Saturday, June 11, 2016

TSR vs. Arduin

Yesterday, Andy Markham shared the above document on Facebook titled "David A Hargrave - The Arduin Chronicles #2, from Alarums & Excursions #26 (Aug. 1977)" As you can see above, David Hargrave, creator of Arduin, had recieved a letter from TSR objecting to some things in his game and apparently threatening to sue.

 Tim Kask who was at TSR at the time offered the following explanation:

 In 1977, TSR began aggressively pursuing folks and companies that we thought were infringing on our IP or trademarks and copyrights. We reached out to several and advised them of the legal shit-storm that might befall them if they didn’t knock it off. They were legion, and Arduin Grimoire was just one of many that fell afoul of Brian and Gary’s watchful eye. The bit about the spell is easy enough to deduce-they lifted ours verbatim. Their foreword may have been one of the anarchist genre prevalent in California then; they mostly said make copies, make your own books, screw the publisher’s rights, and so on.
 It is interesting in this time when IP discussions are all over the internet in this day of self-publishing and arguments on what can be shared and not etc. This is a good reminder that these discussions have been tied to the hobby since the beginning. TSR themselves were sued by Dave Arneson, the Tolkien Estate and others, but they were also fierce in defending their IP against others. Hargrave being more well known example.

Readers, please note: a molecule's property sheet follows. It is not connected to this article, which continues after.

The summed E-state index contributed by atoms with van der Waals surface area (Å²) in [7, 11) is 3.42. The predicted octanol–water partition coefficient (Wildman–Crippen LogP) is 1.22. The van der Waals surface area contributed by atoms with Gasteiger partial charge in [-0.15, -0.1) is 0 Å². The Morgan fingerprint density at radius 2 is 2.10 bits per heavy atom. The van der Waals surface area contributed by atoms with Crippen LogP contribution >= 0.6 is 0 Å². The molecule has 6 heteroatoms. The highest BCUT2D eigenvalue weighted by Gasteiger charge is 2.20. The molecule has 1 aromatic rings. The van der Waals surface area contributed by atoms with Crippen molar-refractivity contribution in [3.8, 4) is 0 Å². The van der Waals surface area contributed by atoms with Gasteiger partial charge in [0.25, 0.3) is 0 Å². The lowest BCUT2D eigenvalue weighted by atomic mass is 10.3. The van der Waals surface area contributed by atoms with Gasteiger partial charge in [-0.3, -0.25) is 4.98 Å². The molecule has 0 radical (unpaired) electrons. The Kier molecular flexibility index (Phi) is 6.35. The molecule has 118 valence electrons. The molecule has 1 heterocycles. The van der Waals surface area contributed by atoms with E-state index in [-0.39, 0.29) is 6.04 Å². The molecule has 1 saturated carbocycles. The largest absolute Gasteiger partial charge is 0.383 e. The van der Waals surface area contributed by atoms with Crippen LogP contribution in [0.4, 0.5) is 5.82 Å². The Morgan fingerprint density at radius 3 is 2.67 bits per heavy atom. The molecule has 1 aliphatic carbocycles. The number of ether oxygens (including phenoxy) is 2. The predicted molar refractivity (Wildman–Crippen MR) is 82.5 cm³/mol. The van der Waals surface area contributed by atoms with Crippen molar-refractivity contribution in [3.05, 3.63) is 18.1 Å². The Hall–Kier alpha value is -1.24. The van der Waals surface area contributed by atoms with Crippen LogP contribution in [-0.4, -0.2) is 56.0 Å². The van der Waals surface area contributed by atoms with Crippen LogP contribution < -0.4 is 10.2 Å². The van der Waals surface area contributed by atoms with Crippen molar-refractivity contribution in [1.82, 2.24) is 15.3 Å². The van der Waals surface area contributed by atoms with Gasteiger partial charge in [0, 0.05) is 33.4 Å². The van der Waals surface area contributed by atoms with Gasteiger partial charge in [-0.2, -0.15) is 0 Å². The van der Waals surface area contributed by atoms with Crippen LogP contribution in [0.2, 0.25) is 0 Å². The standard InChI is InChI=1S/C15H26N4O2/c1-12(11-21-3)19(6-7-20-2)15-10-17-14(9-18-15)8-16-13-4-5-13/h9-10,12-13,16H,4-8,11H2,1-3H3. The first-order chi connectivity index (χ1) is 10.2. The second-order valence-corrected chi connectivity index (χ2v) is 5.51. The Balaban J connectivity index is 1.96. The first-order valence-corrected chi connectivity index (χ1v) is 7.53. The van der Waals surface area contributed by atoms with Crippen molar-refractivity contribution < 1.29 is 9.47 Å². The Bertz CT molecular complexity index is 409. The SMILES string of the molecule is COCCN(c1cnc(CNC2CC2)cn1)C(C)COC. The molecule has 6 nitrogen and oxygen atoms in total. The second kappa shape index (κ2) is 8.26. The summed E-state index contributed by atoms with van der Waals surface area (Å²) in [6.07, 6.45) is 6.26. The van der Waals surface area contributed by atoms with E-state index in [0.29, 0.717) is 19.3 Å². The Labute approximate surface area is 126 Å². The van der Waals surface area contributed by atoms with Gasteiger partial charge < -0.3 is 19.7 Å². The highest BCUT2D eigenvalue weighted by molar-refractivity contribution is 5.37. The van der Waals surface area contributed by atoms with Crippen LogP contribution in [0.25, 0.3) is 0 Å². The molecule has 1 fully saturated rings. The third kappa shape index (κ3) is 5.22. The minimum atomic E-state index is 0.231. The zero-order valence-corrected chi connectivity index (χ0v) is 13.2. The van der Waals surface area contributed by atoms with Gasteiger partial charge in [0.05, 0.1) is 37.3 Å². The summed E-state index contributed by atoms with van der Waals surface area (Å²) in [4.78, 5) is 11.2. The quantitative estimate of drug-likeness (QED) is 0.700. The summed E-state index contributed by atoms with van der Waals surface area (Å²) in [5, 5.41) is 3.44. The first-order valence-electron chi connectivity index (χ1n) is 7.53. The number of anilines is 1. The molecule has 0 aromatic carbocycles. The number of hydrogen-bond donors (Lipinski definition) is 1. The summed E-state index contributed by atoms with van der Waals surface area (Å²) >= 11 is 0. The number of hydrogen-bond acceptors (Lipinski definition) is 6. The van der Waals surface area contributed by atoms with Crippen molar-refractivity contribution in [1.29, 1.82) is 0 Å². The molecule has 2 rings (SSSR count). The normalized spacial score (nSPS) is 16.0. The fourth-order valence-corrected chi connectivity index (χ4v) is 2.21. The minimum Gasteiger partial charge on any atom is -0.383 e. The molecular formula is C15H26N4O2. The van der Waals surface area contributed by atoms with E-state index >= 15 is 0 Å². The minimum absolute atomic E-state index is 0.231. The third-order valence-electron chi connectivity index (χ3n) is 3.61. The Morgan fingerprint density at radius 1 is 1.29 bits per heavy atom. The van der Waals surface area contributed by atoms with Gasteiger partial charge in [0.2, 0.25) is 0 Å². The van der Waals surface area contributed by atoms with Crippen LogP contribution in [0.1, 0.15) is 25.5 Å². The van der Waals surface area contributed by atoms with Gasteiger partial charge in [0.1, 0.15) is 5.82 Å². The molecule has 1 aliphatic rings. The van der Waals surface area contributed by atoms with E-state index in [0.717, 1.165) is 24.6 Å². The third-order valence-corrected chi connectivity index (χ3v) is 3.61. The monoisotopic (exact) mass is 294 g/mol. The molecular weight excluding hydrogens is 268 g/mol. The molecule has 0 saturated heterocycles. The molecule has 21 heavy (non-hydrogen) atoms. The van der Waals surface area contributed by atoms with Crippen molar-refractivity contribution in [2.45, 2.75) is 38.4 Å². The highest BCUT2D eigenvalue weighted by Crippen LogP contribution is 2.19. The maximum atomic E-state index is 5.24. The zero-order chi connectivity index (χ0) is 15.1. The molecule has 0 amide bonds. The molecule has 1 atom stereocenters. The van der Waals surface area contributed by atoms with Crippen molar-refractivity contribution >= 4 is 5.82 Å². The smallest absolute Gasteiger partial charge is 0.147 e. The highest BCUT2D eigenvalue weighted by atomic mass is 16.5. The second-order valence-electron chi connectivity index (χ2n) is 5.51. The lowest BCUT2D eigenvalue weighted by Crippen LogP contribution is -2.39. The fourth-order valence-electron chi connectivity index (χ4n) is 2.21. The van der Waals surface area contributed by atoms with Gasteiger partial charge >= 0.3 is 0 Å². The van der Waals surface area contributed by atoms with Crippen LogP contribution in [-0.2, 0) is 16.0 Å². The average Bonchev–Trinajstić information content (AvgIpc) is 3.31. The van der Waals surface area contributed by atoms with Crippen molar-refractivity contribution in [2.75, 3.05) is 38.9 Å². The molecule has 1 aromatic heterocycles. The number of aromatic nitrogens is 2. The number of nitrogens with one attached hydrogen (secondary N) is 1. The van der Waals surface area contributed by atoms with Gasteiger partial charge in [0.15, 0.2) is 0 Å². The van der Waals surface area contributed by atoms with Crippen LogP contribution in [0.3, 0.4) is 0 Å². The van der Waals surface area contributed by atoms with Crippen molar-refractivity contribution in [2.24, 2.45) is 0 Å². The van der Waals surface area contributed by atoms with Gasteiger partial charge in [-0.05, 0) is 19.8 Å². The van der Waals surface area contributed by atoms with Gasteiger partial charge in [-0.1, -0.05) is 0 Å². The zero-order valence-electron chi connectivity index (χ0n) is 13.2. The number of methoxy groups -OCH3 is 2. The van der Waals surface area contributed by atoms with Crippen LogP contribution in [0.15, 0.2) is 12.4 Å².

Kask also went into some detail on how times have changed:
By the great stench-laden hairy armpits of Groo, man, it has been 39 years! While it may have been a big deal to them, it was just one of many we fought off. Also consider this, all of you younger folks. We wrote letters and used snail mail: 3 days to get about anywhere in the US; if they wrote back that day and mailed it the next, a week is gone when you get your answer. Long Distance telephone calls on land lines cost big money during the day, lesser money at night. We sent the mag to the printer with a week of advance time; that meant what we wrote in it was a month old when it came off of the presses. A&E had an erratic publishing schedule, anywhere from 3 to 7 weeks. It is most likely that a settlement was reached after something else had gone to press.

So while some things are very different today, it is also interesting to see how some things are indeed the same.



-Havard

No comments:

Post a Comment